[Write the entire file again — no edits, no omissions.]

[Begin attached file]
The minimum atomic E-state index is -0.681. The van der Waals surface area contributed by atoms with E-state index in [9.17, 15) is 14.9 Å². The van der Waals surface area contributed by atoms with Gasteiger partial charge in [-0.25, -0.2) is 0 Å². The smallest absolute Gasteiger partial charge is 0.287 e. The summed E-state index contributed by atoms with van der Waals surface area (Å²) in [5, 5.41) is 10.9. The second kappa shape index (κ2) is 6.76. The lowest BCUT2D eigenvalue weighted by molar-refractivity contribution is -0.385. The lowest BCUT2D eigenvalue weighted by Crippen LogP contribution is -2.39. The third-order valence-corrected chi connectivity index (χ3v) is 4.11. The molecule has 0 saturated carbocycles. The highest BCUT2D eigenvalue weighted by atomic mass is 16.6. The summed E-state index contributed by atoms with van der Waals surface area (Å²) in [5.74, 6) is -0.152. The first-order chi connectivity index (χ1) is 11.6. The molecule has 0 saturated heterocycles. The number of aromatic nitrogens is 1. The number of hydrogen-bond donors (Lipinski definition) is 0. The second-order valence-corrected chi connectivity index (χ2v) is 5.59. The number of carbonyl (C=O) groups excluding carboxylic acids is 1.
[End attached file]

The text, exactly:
The minimum atomic E-state index is -0.681. The van der Waals surface area contributed by atoms with E-state index in [9.17, 15) is 14.9 Å². The van der Waals surface area contributed by atoms with Gasteiger partial charge in [-0.25, -0.2) is 0 Å². The smallest absolute Gasteiger partial charge is 0.287 e. The summed E-state index contributed by atoms with van der Waals surface area (Å²) in [5, 5.41) is 10.9. The second kappa shape index (κ2) is 6.76. The lowest BCUT2D eigenvalue weighted by molar-refractivity contribution is -0.385. The lowest BCUT2D eigenvalue weighted by Crippen LogP contribution is -2.39. The third-order valence-corrected chi connectivity index (χ3v) is 4.11. The molecule has 0 saturated carbocycles. The highest BCUT2D eigenvalue weighted by atomic mass is 16.6. The summed E-state index contributed by atoms with van der Waals surface area (Å²) in [5.74, 6) is -0.152. The first-order chi connectivity index (χ1) is 11.6. The molecule has 0 saturated heterocycles. The number of aromatic nitrogens is 1. The number of hydrogen-bond donors (Lipinski definition) is 0. The second-order valence-corrected chi connectivity index (χ2v) is 5.59. The number of carbonyl (C=O) groups excluding carboxylic acids is 1.